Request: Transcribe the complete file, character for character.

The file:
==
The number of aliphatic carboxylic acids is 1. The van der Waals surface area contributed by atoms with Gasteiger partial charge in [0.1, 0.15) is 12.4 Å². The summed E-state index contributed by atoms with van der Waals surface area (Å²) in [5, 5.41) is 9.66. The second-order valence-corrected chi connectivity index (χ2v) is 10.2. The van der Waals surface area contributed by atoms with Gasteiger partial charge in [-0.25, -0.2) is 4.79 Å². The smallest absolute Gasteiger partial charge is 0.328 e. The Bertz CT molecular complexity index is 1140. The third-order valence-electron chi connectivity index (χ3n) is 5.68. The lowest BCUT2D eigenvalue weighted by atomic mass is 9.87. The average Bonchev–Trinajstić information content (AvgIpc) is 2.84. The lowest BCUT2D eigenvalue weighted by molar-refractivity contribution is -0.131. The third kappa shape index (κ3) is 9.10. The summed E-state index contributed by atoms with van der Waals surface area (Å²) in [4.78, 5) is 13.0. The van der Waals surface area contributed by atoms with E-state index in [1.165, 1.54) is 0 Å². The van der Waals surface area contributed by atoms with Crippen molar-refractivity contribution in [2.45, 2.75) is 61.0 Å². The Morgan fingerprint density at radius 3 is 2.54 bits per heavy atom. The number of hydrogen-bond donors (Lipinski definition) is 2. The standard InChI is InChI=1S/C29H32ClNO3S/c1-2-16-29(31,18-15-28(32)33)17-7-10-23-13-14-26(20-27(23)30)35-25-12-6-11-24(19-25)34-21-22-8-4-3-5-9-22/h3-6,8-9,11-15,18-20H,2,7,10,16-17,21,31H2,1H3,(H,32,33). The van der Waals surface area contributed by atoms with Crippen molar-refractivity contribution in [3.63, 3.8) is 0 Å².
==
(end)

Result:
The number of aliphatic carboxylic acids is 1. The van der Waals surface area contributed by atoms with Gasteiger partial charge in [0.1, 0.15) is 12.4 Å². The summed E-state index contributed by atoms with van der Waals surface area (Å²) in [5, 5.41) is 9.66. The second-order valence-corrected chi connectivity index (χ2v) is 10.2. The van der Waals surface area contributed by atoms with Gasteiger partial charge in [-0.25, -0.2) is 4.79 Å². The smallest absolute Gasteiger partial charge is 0.328 e. The Bertz CT molecular complexity index is 1140. The third-order valence-electron chi connectivity index (χ3n) is 5.68. The lowest BCUT2D eigenvalue weighted by atomic mass is 9.87. The average Bonchev–Trinajstić information content (AvgIpc) is 2.84. The lowest BCUT2D eigenvalue weighted by molar-refractivity contribution is -0.131. The third kappa shape index (κ3) is 9.10. The summed E-state index contributed by atoms with van der Waals surface area (Å²) in [4.78, 5) is 13.0. The van der Waals surface area contributed by atoms with E-state index in [1.165, 1.54) is 0 Å². The van der Waals surface area contributed by atoms with Crippen molar-refractivity contribution in [2.45, 2.75) is 61.0 Å². The Morgan fingerprint density at radius 3 is 2.54 bits per heavy atom. The number of hydrogen-bond donors (Lipinski definition) is 2. The standard InChI is InChI=1S/C29H32ClNO3S/c1-2-16-29(31,18-15-28(32)33)17-7-10-23-13-14-26(20-27(23)30)35-25-12-6-11-24(19-25)34-21-22-8-4-3-5-9-22/h3-6,8-9,11-15,18-20H,2,7,10,16-17,21,31H2,1H3,(H,32,33). The van der Waals surface area contributed by atoms with Crippen molar-refractivity contribution in [3.63, 3.8) is 0 Å².